As the UK general election approaches it’s really hard to believe that any real change is going to take place. The conservatives are trying to convince everyone that what they have been doing over the last five years has worked, due to economic stability.
How this is measured is not quite as straightforward as they want us to believe. The economy is growing, albeit rather slowly, unemployment has come down to record levels and incentives are being put forward to help young people buy their first homes. These are some of the things you’ll hear Tories repeating their campaign over in last weeks. However, if you take a closer look, the number of food banks has grown rapidly, up to ten times in some regions due to welfare cuts – more are expected to come with a Tory led government. Moreover, the super elite continues to grow its wealth disproportionately whereas people hovering around minimum wage haven’t seen any increase in their salaries for up to ten years.
This growing inequality isn’t being properly addressed in any party’s manifesto other than the Green party’s. In a fair economy, surely the rich should pay a portion of their wealth equal to anyone else. The reason why this matters is that there seems to be two sets of laws for the super-rich and another for everybody else.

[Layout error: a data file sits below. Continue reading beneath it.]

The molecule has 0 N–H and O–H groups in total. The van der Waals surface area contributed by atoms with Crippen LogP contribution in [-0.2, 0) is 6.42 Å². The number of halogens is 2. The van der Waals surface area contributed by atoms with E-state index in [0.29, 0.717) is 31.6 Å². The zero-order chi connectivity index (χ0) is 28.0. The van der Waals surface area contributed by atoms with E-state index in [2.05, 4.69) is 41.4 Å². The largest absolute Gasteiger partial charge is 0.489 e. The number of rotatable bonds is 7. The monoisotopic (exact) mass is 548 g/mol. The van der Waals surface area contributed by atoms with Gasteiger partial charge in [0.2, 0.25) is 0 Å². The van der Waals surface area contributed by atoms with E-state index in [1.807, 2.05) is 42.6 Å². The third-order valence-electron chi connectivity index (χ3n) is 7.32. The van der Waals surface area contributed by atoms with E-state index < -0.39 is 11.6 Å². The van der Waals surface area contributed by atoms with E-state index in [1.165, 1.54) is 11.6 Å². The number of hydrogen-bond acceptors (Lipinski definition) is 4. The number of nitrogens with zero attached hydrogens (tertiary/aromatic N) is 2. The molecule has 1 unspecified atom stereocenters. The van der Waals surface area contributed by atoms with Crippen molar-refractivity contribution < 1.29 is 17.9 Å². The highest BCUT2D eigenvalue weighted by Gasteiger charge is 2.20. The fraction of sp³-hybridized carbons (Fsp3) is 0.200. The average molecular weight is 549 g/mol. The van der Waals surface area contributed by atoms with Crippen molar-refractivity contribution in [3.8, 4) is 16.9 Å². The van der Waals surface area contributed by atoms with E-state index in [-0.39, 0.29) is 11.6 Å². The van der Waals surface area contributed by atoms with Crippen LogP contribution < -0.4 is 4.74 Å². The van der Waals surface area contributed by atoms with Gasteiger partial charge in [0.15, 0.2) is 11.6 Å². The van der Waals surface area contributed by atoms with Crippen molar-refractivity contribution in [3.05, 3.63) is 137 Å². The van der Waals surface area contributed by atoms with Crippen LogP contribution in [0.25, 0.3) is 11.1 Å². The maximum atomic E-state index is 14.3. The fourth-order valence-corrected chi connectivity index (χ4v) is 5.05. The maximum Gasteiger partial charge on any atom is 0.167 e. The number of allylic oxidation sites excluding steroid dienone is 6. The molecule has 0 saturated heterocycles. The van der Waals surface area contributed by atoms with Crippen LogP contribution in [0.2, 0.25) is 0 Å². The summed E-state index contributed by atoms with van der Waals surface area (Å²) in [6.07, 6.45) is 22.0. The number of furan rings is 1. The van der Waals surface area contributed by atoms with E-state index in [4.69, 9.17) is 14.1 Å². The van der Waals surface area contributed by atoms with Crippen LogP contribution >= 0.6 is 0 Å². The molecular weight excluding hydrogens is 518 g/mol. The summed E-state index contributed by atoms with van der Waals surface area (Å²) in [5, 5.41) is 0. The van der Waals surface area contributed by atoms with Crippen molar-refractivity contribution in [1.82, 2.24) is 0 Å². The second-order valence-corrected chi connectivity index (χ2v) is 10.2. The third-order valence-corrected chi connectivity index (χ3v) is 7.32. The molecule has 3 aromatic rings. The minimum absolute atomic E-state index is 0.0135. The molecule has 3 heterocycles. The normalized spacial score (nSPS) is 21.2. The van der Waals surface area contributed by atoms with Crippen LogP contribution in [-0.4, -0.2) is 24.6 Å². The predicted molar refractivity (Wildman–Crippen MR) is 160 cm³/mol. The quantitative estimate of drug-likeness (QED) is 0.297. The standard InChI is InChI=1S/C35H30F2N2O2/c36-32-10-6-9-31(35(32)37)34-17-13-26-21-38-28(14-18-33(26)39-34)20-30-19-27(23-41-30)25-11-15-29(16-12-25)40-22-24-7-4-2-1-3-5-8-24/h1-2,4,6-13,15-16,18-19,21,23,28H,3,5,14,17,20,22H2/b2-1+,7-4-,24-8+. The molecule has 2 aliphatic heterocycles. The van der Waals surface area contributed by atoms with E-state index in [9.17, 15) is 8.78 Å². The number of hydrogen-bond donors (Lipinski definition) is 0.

It is the middle-income earners and some lower income earners who end up paying larger amounts of their earnings. Some wealthy individuals have been known to pay as little as 6% of their earnings. The Green party aims to end austerity and end the stranglehold on regular working people by targeting the top 1% and closing tax loopholes. If we are to move towards any reasonable humanistic direction then a coalition between Labour and Green would be best. Anything other than this combination is a slippery slope towards absolutely no change whatsoever.